Program Administration

  • The PMF Program is centrally administered by the PMF Program Office within OPM.
  • OPM announces the opportunity to apply for the PMF Program (usually in the late summer or early fall).
  • Applicants go through a rigorous assessment process to determine Finalists.
  • OPM selects Finalists based on an evaluation of each candidate's experience and accomplishments according to his or her application and results of the assessments.
  • PM publishes and provides agencies with the list of Finalists.
  • Agencies provide OPM with information about their PMF opportunities and can post PMF appointment opportunities for those who are Finalists on the PMF website year-round. In addition, a job fair is typically held for Finalists each year.
  • Finalists who obtain an appointment as a PMF serve in a two-year excepted service position.

Training and Development

  • The PMF Program Office provides newly hired PMFs an opportunity to participate in its Orientation and Training Program.
  • Senior-level mentorship throughout the program.
  • Individual Development Plan to create and track a PMF's career planning, professional development, and training activities.
  • Developmental opportunities in the occupation or functional discipline the PMF would most likely be placed.
  • At least 80 hours of formal, interactive training each year of the program, for a total of 160 hours.
  • PMFs are placed on a performance plan and must obtain a successful rating each year.

After Program Completion

  • After successful Program completion and job performance, the PMF may be converted to a permanent position (or, in some limited circumstances a term appointment lasting 1-4 years) in the competitive service.

Student Volunteer Employment Program

This program hires students to work in the Department as volunteers (in an unpaid capacity) for valuable work experience directly related to their academic field of study. Students may receive educational credit for their internship.

Eligibility

  • U.S. Citizenship is required.
  • Enrolled in at least half-time academic or vocational and technical course load in an accredited educational institution.
  • Be able to provide a letter of verification from your educational institution showing proof of current enrollment in school.
  • Requires formal agreement by student, the school, and HUD.
  • Work experience must relate to academic study.

For specific information on the Pathways Program, please contact OCHCO's Special Employment Programs Office on (202) 402-6838.

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Featured News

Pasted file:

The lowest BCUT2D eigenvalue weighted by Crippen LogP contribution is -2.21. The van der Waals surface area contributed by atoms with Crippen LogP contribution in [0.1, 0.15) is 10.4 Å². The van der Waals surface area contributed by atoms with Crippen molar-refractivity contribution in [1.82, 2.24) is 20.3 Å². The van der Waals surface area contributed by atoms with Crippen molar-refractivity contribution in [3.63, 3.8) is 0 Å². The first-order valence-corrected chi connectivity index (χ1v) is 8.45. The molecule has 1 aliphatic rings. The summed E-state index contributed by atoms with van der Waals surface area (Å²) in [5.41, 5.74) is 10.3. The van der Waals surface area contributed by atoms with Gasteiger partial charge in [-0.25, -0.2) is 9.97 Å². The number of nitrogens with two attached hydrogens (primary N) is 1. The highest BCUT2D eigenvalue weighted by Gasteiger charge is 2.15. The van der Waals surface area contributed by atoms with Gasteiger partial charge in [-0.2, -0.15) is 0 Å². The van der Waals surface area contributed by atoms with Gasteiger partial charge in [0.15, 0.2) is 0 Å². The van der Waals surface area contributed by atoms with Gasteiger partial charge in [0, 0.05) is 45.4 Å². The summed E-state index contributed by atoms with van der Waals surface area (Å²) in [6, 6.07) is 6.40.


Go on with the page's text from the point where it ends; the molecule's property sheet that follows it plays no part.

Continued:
Adelaide and Brisbane will soon be welcoming TAGteach International. They will be providing certification for professionals in their TAGteach.

Primary school teacher jobs are opening in various areas in Australia as the school systems deal with the ageing of their teaching staff and.

The Hagley Farm School, located in north Tasmania, is over 50 kilometres from its nearest coast, but its status will soon be that of.

Latest Education Jobs

Education Jobs in Australia

As at 2011 there were 48,000 academic staff in Australian higher education institutions who in turn were supported by 61,000 non-academic staff, meaning that staffers servicing the education sector comprise upwards of 7.6% of the workforce.

Here we present a snapshot of three large sectors: secondary school teaching jobs, university jobs and Vocational Education Teaching jobs (VET).

Of these professions, school teaching jobs are highest at 117,600 (based on 2011 figures) of which 79% are full-time, working 42.9 hours a week and earning an average of $1450 weekly ($75,400 annually).

Despite the stress levels commonly associated with teaching, each year just 6.7% leave the occupation, which is less than half the national average.Full-time female teachers outnumber males 43.3% to 35.8% in other sectors.

In 2011, university lecturers and tutors clocked in at 45,600, of which 74% were full-time, working a 43.6 hour week. The number of university jobs has been on the increase since 2000-2002 when they hovered at 33,600 before jumping to 42,600 in 2003 and peaking at 50,400 in 2010. Full-time earnings come in at $1673 weekly ($87,000 annually).Annually, just 7.4% of these academic staff leave their vocation (compared with 14.2% across all occupations).

The third big sector is VET teaching jobs found at TAFE institutes and polytechnics, who number around 36,200. Full-time VETs comprise 63.5% of the mix and their average working week is 38.6 hours for which they earn $1450 ($75,400 annually) – on a par with secondary school teachers who work an extra four hours weekly. Each year just 7.4% of VETs take off to different industries.

Email Me The Latest Jobs

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Certified Financial Planner Course

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Current events in education archives the educator 039 s roomthe educator 039 s room empowering teachers as the experts

Preparing For Success: Helping Students Prepare For What Comes Next

I have two college-aged children, with my third a sophomore in high school. My husband and I, both teachers, planted the seed of ‘What do you want to be when you grow up?’ in all three of them early on. I remember playing blocks with my oldest and constantly saying things like, “Architects build!” or “Engineers create!” All three of our kids grew up knowing that college was a given and that they needed to be developing a plan as to what they were going to do with their lives to contribute to the world